BACK in 1955, a 14-year-old African American by the name of Emmett Till was tortured in the most atrocious manner imaginable by a pair of white men in Mississippi before being killed and dumped in a river. His alleged crime was to have flirted with the wife of one of his tormentors while buying candy at a local store.
Racial segregation in Mississippi and other southern states at the time was barely distinguishable from apartheid in South Africa. Emmett was an outsider — a Chicagoan who happened to be spending the summer with his uncle.
His distraught mother held out against a quick burial and insisted that her son’s disfigured body be transported to Chicago. She was equally adamant that mourners at Emmett’s funeral should be able to take a look at what was left of him.
Lynchings were not uncommon in the United States in those days; a few years earlier, Paul Robeson had led a delegation to the White House to press for federal action, and was infuriated when president Harry Truman told him that he had other priorities.
However, this particular crime, partly because of the publicity it received, had a galvanising effect on the incipient civil rights movement — not least because, despite considerable evidence against them, Emmett’s killers were acquitted by a Mississippi court.
I was reminded of the Emmett Till episode last week while reading quotations attributed to Rao Abdur Raheem, a lawyer for the man who has accused a Pakistani Christian girl believed to be in her early teens (if not younger), of blasphemy. “If the court is not allowed to do its work, because the state is helping the accused, then the public has no other option but to take the law into their own hands,” he told The Guardian.
“The girl is guilty,” he went on to say. “If the state overrides the court, then God will get a person to do the job.” The newspaper notes that Raheem’s office is decorated with a large poster of Mumtaz Qadri, the murderer of Punjab governor Salmaan Taseer.
Earlier, following a court hearing where he had challenged a medical report that determined the girl to be 14 years old with diminished intellectual capacity, the same lawyer had declared: “There are many Mumtaz Qadris in this country.”
To the profound shame — one hopes — of most Pakistanis, the latter assertion rings true. (It is also hard to forget how hordes of lawyers, presumably educated, were falling over each other to defend that fanatical misanthrope and showering him with flower petals.)
When blasphemy charges fail to stand up in court, as is invariably the case, those who have been acquitted frequently find themselves facing a lynch mob. To that extent, the accusation itself can effectively be a death sentence.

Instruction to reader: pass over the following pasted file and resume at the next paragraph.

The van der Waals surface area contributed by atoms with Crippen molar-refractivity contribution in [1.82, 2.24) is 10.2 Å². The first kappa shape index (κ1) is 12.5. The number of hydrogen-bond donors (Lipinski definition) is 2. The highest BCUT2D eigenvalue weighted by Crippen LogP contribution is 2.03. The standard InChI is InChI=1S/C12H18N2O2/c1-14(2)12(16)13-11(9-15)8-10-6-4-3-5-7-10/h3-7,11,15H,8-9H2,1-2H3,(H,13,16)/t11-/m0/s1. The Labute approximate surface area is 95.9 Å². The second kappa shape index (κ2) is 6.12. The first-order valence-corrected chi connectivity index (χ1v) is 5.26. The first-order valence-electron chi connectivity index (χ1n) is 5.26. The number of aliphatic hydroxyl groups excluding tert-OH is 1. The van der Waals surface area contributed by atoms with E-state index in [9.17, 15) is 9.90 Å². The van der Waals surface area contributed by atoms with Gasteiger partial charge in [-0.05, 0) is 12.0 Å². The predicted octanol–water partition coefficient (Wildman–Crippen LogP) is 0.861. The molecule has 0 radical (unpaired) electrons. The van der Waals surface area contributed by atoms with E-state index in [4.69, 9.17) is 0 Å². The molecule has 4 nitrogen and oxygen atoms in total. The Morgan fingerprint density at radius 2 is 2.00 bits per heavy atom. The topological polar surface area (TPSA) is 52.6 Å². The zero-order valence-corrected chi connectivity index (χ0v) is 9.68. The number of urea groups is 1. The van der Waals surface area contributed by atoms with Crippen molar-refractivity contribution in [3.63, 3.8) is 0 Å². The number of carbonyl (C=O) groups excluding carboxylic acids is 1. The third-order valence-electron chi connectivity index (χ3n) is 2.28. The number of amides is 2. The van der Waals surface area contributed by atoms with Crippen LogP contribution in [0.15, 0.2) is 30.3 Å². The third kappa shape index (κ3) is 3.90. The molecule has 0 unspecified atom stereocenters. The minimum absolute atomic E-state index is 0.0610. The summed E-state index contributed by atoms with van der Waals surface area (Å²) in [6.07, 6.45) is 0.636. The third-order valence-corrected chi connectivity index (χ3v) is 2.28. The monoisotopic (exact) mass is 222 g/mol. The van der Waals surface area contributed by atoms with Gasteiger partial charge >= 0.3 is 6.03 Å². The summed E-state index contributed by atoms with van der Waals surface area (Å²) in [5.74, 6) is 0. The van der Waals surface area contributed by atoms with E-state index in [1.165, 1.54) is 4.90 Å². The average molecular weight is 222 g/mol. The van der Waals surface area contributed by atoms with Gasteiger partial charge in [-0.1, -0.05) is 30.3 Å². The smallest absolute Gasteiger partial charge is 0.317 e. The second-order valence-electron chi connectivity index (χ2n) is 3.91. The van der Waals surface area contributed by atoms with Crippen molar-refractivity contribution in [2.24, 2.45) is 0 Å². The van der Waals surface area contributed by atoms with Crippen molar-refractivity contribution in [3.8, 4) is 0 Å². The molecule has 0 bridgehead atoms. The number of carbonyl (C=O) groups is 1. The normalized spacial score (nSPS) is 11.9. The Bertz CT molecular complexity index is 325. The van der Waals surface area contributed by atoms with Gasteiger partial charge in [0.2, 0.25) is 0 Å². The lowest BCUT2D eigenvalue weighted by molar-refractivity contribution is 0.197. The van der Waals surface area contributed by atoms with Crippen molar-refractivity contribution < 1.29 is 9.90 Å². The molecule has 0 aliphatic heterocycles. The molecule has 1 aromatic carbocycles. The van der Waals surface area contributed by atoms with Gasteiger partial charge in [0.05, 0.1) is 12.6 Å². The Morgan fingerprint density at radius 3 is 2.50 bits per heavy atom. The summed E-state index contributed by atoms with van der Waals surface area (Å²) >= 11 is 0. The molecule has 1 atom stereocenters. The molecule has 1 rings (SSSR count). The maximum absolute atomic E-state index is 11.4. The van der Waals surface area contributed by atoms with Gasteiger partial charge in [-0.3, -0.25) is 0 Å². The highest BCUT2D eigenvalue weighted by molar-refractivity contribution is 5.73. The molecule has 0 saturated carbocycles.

The law on which such charges are based dates back to the 19th century, but became an issue only after a draconian revision during Ziaul Haq’s dictatorial misrule. Following decades of sporadic abuse, often with malice aforethought, there can hardly be any good argument for maintaining these provisions.
They are unlikely to be rescinded, though, given that even a tweak intended to reduce the likelihood of misuse had to be abandoned in the face of intimidation.
Nor is it probable that those always on the lookout for real or imagined slights to their faith will be put off for long by this week’s developments in the blasphemy case, with a local imam, Khalid Jadoon, remanded in custody after his subordinates accused him of adding pages from the Quran to the bag the child was purportedly carrying — which is said to have contained semi-scorched pages from a school primer.
None of the reports I have come across have suggested that the provenance of the bag or its contents has incontrovertibly been established, which strengthens suspicions of a set-up.
After all, Hammad Malik, who is said to have initially accosted the child, was described in another Guardian report as someone “who is deemed a ‘scoundrel’ by the Christian community”. Jadoon, meanwhile, has been accused by a colleague, Hafiz Zubair, and now others, of seeking to bolster the case against the young girl by tampering with the evidence.
The broad aim behind the girl’s victimisation was to provoke a Christian exodus from the locality on the outskirts of Islamabad. It worked, and families that have since returned to their homes inevitably live in fear. The murderous Gojra rampage of 2009 is a relatively fresh memory.
Everyone associated with this cruel hoax deserves appropriate punishment. Jadoon’s arrest is encouraging whereas the girl’s confinement is a travesty that one can only hope will be concluded this week, with a bail hearing scheduled for Friday. Her lawyer is aiming for a quick acquittal, which seems even more logical than before in the light of the latest revelations.
There is another difference too: whenever Jadoon emerges from custody, he will be at little risk from vigilantes of the variety cited by Rao Abdur Raheem. The girl accused of blasphemy, on the other hand, will definitely need protection, despite the frivolousness of the charges against her, and the state should feel obliged to provide it for as long as necessary.
Even if a grievous miscarriage of justice can be avoided in this instance, however, prospects for positive side effects in terms of the blasphemy provisions or the status of minorities remain dim. It is nonetheless mildly encouraging that the All- Pakistan Ulema Council has found cause to be disconcerted by the episode.
What are the chances, though, of them voicing distress or advocating common sense each time Shias are massacred, Ahmadis are attacked or Hindus feel obliged to seek refuge in India?